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"Test the Kids"


In this video from the Educator Roundtable, you'll hear (over and over) the most common criticism of NCLB: It requires too much testing.

What strikes me is the repeated images of President Bush. As Eduwonk notes, polling shows that respondents support the general concepts of NCLB. But that support fades once they're asked a question that identifies those concepts with NCLB. Because the name is so closely associated with the president, maybe his unpopularity (as shown in polls here and here) will hinder reauthorization.


Dear Mr. Hoff,

The law itself fails on its own 'merits' and that is the important point. Researchers such as Gerald Bracey and Stephen Krashen have easily debunked the recent claims of the law's successes. But just for the sake of argument, let's say there really was a significant rise in test scores and a narrowing of the achievement gap that could be attributed to NCLB. At what cost? And would a rise in standardized test scores necessarily mean students had really learned more? Been better prepared for life and real applications of their many diverse gifts and talents?

You say polling shows respondents support the general concepts of NCLB. That is only true when the questions are craftily designed to elicit positive responses by unsuspecting people who generally know very little about the actual details of the law. All other polls, such as the Gallup poll, have shown repeatedly and unmistakably that when what lies beneath the propaganda-slick language used to market NCLB is exposed, when the details are laid bare, support for the law evaporates.

Tauna Rogers
Educator Roundtable

I have to agree with Ms. Roger's comments!

I am a pre-service teacher and for those of us who are about to embark into the world of education, filled with expectations to make a difference and educate America's future, it is disheartening to hear the same rhetoric time and time again about how far NCLB has brought us. The correlating assumption does not align with this year's result that our schools' performance did not improve and that more needs to be done to change this!
Has anyone stopped to think about the irony that this was the year for teachers to start receiving their merit pay if they were able to show consecutive gains?

I have been following NCLB and effects, both anecdotal (my own kid) and the research, since inception. I can note that my own kid--a student with learning disabilities--has gotten more attention since he had to be "counted" and his score reported and broken out. As a parent I have had more objective information to use in selecting schools (many "good" schools are not doing well for their students with disabilities).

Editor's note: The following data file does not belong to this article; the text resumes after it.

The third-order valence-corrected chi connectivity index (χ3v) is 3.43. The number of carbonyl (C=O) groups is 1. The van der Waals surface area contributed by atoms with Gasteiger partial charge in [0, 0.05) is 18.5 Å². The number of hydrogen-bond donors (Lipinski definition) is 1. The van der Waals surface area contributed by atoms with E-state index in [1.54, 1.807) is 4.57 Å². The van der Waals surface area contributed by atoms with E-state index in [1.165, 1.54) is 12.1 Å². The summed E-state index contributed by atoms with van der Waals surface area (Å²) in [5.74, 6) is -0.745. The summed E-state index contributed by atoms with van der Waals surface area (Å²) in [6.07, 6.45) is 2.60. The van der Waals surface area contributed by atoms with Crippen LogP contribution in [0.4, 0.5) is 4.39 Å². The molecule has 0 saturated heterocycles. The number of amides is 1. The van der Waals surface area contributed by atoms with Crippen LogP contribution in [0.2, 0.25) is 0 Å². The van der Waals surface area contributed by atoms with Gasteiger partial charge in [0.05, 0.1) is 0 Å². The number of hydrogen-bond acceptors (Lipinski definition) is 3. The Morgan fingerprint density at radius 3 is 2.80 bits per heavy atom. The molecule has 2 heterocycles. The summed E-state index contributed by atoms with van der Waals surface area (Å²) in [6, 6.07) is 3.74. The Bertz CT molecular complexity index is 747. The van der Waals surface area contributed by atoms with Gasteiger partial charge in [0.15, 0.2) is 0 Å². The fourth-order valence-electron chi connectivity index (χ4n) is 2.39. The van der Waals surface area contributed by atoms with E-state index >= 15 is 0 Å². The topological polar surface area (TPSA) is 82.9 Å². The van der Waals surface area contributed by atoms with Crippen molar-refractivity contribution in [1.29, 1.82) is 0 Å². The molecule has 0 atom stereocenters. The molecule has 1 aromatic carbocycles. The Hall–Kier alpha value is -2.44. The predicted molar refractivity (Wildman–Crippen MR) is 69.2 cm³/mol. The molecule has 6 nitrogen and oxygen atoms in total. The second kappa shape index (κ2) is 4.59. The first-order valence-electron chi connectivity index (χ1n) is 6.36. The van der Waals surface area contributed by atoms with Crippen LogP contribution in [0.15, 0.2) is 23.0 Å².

I have also read the most recent study of NCLB using NAEP scores in 12 states. I am not altogether certain that NAEP alone is sufficiently sensitive to measure the kind of growth that we are currently seeing. While I am cognizant that states are still implementing and transitioning testing systems, and their cut scores overall fall below those of NAEP, when we are looking at movement from the bottom (in my state the "limited" and "basic" categories), it appears to be happening below a point where they would measure on NAEP. NAEP also suffers from an inability to provide apples to apples comparisons for students with disabilities. They have only lately been included, and are included without accommodations.

While it is perhaps tempting to place parents, or the public, into a know-nothing category, we are perhaps not-so-much to be overlooked. Certainly there have been attempts to categorize NCLB as unfair, unscientific, punitive, etc. etc--and this anti-branding has had an effect. But the real test is to present the ideas of standards and accountability, and this has been shown to garner public support.

Last year I self-published I'D RATHER BE LEARNING---how standardized testing leaves learning behind and what we can do.(See www.idratherbelearning.com)
Since then I created a satirical performance piece that punches out several truths:
test-score/fear-driven education
hurts teaching and learning;
the main beneficiaries of NCLB are
testing corporations, pharmaceuticals, the prison system, and our nation's military recruiters.
Learning and Teaching under NCLB and state administered standardized testing are undermining not improving the quality of public education..
As a community college teacher of child development, I know that the most significant learning has little to do with a test score. From John Dewey to Jerome Bruner to Deborah Meier---we know better about how children really want to learn---when they can be engaged in a meaningful way in the process.
Under NCLB pubic education is becoming corporatized, not democratized.
Focus on improving scores on standardized tests will never improve the quality of our public schools.
(Members of the Nazi party were outstanding test-takers.)
Please listen to Doug Christenson, the head of public ed. in Nebraska.
He's an educator who respects children as learners and teachers as professionals......who dont want to be robotized with scripts produced by McGraw-Hill and Dibels.

Comments are now closed for this post.


Recent Comments

  • Phyllis Taub Greenleaf: Last year I self-published I'D RATHER BE LEARNING---how standardized testing read more
  • Margo/Mom: I have been following NCLB and effects, both anecdotal (my read more
  • Cecile Pelaez: I have to agree with Ms. Roger's comments! I am read more
  • Tauna Rogerse: Dear Mr. Hoff, The law itself fails on its own read more



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